The benefits of early knowledge of HIV serostatus are greater now than at any time during the epidemic. For HIV-infected persons, highly active antiretroviral therapy has improved dramatically the quality and duration of life and may reduce the risk for transmission by decreasing viral load (4--6). Reduced HIV transmission also can occur because many infected persons may reduce sexual risk behavior after HIV-infection diagnosis (7). For these reasons, public health programs should work to diagnose HIV infection in each of the approximately 220,000 infected persons (8) who do not know their HIV status, link them to care and prevention services, and assist them in adhering to treatment regimens and in sustaining riskreduction behavior. All HIV counseling, testing, and referral services, in either public or private settings, should be voluntary and confidential. CDC strongly encourages states to include anonymous testing as an integral component of HIV counseling, testing, and referral services.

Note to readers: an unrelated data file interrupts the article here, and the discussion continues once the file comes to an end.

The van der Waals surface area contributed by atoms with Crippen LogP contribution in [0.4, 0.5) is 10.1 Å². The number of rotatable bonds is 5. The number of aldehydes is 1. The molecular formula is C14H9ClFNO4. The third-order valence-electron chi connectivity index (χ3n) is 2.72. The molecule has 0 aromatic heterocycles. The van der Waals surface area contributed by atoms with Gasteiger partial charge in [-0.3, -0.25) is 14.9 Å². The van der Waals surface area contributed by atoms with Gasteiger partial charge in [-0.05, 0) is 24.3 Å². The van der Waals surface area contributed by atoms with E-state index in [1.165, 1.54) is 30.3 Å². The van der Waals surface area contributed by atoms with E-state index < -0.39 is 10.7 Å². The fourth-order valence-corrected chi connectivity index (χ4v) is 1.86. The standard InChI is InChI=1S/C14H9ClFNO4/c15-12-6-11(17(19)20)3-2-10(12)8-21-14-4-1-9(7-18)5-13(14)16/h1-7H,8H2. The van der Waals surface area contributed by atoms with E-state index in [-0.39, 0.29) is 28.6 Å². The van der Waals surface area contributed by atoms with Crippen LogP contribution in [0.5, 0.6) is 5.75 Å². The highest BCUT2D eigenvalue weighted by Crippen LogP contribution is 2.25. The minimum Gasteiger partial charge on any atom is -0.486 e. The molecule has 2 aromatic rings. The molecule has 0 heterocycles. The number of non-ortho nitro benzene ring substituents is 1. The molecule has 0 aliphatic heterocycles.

To increase the number of infected persons who are aware of their HIV status early in the course of their infection, CDC recommends targeting efforts to reach persons at risk for HIV infection in areas with high prevalence. Public health programs should attempt to remove barriers and tailor counseling, testing, and referral services to individual and community needs and preferences (e.g., offering services in nontraditional settings to increase accessibility, expanding clinic/office hours, and using less-invasive specimen collection such as oral fluid).

CDC encourages adults and adolescents to assess their risk for HIV infection on the basis of their past behavior. Persons who believe they might have been exposed to HIV but who have not been tested should seek HIV counseling, testing, and referral services. Additional information about HIV prevention services is available on the World-Wide Web at* or from the National AIDS Hotline, telephone (800) 3422437.


  1. Valdiserri RO. HIV counseling and testing: its evolving role in HIV prevention. AIDS Edu Prev 1997;9:2--13.